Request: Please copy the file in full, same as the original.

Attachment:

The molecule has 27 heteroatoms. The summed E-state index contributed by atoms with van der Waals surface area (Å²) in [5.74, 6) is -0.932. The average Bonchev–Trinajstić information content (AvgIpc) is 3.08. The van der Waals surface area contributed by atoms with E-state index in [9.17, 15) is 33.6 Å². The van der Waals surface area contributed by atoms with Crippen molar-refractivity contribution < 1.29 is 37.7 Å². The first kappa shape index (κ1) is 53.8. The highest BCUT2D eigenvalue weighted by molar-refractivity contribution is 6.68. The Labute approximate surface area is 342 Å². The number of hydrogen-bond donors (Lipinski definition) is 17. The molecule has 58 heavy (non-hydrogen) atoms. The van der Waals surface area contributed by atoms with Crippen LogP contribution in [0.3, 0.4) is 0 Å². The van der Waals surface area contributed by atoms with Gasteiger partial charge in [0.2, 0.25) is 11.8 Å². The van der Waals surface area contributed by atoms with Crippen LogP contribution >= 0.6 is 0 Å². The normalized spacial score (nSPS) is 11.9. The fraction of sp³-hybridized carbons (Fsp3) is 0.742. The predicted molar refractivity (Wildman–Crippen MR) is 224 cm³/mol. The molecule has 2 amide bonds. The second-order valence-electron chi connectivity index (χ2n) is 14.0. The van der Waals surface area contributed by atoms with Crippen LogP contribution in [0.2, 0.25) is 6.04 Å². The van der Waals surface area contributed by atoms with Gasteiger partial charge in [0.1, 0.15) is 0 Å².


The molecule has 27 heteroatoms. The summed E-state index contributed by atoms with van der Waals surface area (Å²) in [5.74, 6) is -0.932. The average Bonchev–Trinajstić information content (AvgIpc) is 3.08. The van der Waals surface area contributed by atoms with E-state index in [9.17, 15) is 33.6 Å². The van der Waals surface area contributed by atoms with Crippen molar-refractivity contribution < 1.29 is 37.7 Å². The first kappa shape index (κ1) is 53.8. The highest BCUT2D eigenvalue weighted by molar-refractivity contribution is 6.68. The Labute approximate surface area is 342 Å². The number of hydrogen-bond donors (Lipinski definition) is 17. The molecule has 58 heavy (non-hydrogen) atoms. The van der Waals surface area contributed by atoms with Crippen LogP contribution in [0.3, 0.4) is 0 Å². The van der Waals surface area contributed by atoms with Gasteiger partial charge in [0.2, 0.25) is 11.8 Å². The van der Waals surface area contributed by atoms with Crippen LogP contribution >= 0.6 is 0 Å². The normalized spacial score (nSPS) is 11.9. The fraction of sp³-hybridized carbons (Fsp3) is 0.742. The predicted molar refractivity (Wildman–Crippen MR) is 224 cm³/mol. The molecule has 2 amide bonds. The second-order valence-electron chi connectivity index (χ2n) is 14.0. The van der Waals surface area contributed by atoms with Crippen LogP contribution in [0.2, 0.25) is 6.04 Å². The van der Waals surface area contributed by atoms with Gasteiger partial charge in [0.1, 0.15) is 0 Å².